A closer look at polling results shows a more troubling trend for those trying to convey the urgency of climate change. Prioritization and opinion intensity on other issues eclipse general concern about climate change among the public.7 For example, when asked what should be the top priority in 2009 for President Obama and Congress in a December 2008 poll, just 1 percent of respondents cited climate change or the environment compared with more than 40 percent of respondents who cited the economy.8 Surveys over the past three years also show that when asked to rate the perceived priority of 20 policy problems, climate change consistently ranked at the bottom of the list, with just 30 percent of respondents naming it a “top priority” in a January 2009 Pew Research Center for The People & The Press poll9 (see Table 1). These findings are significant, since research concludes that opinion intensity is a central driver of participation on policy issues, predicting whether a citizen calls or writes to his or her elected official; discusses the issue with friends or coworkers; attends or speaks up at a public meeting; joins an advocacy group; or participates in a public demonstration.10
Table 1. Top domestic priorities for Obama and Congress

The tendency to dismiss the urgency of climate change is exacerbated given the problem’s complexity and its lack of immediate, visible impacts. Past environmental events centered on a particular place or striking visual, such as the toxic disasters of Love Canal, New York, and Bhopal, India; the Exxon Valdez oil spill in Alaska; or the iconic images of the ozone hole, helped trigger collective concern.11 However, the complex nature of climate change means no single news headline or visual image will catalyze widespread public attention or policy action.

Another barrier to public communication is the increasingly fragmented nature of the U.S. media system. With so many different content choices via cable television and the Internet, an individual uninterested in science or public affairs news can easily avoid such coverage, paying attention to entertainment genres or, perhaps more problematically, his or her preferred ideological source of commentary. Although attention to climate change at news outlets such as the New York Times and Washington Post reached a record high in the past few years, because of increasing media fragmentation, this coverage may actually reach a proportionally smaller audience than a decade ago.12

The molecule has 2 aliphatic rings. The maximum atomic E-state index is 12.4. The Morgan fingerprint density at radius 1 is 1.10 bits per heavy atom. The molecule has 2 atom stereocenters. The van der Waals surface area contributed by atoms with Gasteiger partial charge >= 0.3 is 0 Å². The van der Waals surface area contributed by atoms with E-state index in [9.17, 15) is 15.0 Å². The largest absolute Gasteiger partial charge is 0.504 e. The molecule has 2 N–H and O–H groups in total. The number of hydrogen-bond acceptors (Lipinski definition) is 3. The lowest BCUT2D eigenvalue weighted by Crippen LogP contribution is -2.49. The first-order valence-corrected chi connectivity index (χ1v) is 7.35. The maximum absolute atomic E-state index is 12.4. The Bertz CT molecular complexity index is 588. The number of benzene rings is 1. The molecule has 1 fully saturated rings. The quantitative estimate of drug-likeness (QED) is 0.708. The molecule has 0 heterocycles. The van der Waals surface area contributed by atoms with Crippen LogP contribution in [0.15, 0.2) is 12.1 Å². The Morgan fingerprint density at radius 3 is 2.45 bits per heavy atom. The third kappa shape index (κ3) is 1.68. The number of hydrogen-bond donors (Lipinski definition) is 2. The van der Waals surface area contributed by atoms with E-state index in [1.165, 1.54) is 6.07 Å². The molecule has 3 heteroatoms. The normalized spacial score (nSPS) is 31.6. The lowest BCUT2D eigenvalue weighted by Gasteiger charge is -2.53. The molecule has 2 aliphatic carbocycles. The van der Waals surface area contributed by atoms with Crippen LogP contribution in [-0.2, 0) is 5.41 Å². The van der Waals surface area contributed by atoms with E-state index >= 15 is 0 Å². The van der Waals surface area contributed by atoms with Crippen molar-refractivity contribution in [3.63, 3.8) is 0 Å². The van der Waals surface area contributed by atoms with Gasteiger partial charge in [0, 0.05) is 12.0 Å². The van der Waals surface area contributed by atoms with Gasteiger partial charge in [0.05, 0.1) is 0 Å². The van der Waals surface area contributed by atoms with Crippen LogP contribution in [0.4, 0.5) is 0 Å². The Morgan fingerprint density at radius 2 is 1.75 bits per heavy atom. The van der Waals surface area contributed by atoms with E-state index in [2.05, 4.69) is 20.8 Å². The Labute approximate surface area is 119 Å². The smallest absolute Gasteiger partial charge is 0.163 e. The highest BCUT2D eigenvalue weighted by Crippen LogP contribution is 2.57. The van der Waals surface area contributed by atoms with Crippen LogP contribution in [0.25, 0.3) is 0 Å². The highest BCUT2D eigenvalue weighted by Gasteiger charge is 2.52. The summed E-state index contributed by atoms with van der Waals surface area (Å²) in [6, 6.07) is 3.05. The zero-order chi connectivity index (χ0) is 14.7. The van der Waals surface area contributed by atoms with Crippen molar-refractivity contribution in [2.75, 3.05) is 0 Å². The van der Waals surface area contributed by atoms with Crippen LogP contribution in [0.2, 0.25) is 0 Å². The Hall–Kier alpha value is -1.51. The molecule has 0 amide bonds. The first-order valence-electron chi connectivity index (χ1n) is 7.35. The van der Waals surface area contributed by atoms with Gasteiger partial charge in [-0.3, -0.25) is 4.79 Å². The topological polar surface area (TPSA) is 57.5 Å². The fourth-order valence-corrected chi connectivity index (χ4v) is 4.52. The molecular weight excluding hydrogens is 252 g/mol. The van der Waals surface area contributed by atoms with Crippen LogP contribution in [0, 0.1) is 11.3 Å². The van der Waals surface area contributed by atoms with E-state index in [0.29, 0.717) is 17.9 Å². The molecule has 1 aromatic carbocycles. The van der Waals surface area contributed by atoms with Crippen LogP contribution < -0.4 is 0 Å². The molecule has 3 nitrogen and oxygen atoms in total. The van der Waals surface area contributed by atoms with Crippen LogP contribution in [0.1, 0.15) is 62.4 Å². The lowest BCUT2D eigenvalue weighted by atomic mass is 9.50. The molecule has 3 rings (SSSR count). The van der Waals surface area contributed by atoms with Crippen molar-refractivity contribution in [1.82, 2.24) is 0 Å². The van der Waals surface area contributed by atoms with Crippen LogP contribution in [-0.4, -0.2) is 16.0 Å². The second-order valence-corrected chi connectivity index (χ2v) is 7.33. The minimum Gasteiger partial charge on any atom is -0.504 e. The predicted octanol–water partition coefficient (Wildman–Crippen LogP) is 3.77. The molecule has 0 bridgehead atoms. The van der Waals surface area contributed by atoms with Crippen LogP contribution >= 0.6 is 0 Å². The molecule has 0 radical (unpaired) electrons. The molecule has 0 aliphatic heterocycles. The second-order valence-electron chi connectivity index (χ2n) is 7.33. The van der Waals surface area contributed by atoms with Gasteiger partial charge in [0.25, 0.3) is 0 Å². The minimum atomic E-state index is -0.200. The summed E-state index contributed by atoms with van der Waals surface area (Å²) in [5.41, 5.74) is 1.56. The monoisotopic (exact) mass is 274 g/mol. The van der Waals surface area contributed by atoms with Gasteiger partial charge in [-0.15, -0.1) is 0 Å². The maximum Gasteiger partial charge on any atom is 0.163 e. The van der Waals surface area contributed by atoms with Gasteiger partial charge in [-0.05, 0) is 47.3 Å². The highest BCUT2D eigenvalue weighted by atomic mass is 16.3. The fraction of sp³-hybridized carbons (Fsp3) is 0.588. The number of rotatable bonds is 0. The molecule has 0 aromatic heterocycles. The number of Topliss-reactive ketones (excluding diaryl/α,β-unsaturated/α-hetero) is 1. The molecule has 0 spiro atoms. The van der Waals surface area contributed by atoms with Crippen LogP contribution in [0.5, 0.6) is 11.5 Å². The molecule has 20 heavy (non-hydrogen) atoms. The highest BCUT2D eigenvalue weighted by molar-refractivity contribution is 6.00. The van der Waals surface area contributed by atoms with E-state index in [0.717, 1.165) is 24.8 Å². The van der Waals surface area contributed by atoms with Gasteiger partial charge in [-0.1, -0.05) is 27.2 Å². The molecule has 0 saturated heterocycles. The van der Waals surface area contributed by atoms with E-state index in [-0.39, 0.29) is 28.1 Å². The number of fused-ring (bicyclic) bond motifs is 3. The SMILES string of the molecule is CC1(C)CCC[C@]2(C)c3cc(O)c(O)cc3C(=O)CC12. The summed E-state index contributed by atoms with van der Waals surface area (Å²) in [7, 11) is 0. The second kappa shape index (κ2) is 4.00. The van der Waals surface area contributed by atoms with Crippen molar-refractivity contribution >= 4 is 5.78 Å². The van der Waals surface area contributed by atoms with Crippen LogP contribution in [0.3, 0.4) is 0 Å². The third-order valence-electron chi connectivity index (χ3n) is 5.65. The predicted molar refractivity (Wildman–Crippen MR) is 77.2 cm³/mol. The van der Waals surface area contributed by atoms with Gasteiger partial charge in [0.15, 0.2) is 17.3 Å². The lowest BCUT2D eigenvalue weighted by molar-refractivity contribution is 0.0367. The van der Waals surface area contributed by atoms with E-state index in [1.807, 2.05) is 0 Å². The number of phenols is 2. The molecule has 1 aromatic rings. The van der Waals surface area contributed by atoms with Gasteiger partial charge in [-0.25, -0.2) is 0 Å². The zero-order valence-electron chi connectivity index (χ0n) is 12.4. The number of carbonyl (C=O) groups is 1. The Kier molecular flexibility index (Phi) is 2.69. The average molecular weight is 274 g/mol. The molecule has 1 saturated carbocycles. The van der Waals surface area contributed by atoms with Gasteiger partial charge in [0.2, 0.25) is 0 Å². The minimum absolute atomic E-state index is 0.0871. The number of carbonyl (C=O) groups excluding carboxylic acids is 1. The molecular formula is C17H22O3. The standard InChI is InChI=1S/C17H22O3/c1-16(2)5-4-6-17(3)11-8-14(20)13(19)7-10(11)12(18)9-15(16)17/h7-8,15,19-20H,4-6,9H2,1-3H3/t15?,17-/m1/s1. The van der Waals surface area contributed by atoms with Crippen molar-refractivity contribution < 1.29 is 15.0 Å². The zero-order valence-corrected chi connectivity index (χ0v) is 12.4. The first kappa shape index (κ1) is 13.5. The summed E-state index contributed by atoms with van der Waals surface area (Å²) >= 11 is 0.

Framing an Issue

To break through the communication barriers of human nature, partisan identity, and media fragmentation, messages  need to be tailored to a specific medium and audience, using carefully researched metaphors, allusions, and examples that trigger a new way of thinking about the personal relevance of climate change.

Framing—as a concept and an area of research—spans several social science disciplines. Frames are interpretive storylines that set a specific train of thought in motion, communicating why an issue might be a problem, who or what might be responsible for it, and what should be done about it.13 Framing is an unavoidable reality of the communication process, especially as applied to public affairs and policy. There is no such thing as unframed information, and most successful communicators are adept at framing, whether using frames intentionally or intuitively.

Audiences rely on frames to make sense of and discuss an issue; journalists use frames to craft interesting and appealing news reports; policymakers apply frames to define policy options and reach decisions; and experts employ frames to simplify technical details and make them persuasive.14 Framing, it should be noted, is not synonymous with placing a false spin on an issue, although some experts, advocates, journalists, and policymakers certainly spin evidence and facts. Rather, in an attempt to remain true to what is conventionally known about an issue, as a communication necessity, framing can be used to pare down information, giving greater weight to certain considerations and elements over others.

The earliest formal work on framing traces back four decades to anthropologist Erving Goffman, who described words and nonverbal interactions as helping individuals negotiate meaning through the lens of existing cultural beliefs and worldviews.15

In the 1970s, cognitive psychologists Daniel Kahneman and Amos Tversky applied framing in experimental designs to understand risk judgments and consumer choices, concluding in their Nobel Prize–winning research that “perception is reference dependent.”16 If individuals are given an ambiguous or uncertain situation to consider, the different ways in which a message is presented or framed—apart from the content itself—can result in very different responses, depending on the terminology used to describe the problem or the visual context provided in the message. For many members of the public, climate change is likely to be the ultimate ambiguous situation given its complexity and perceived uncertainty.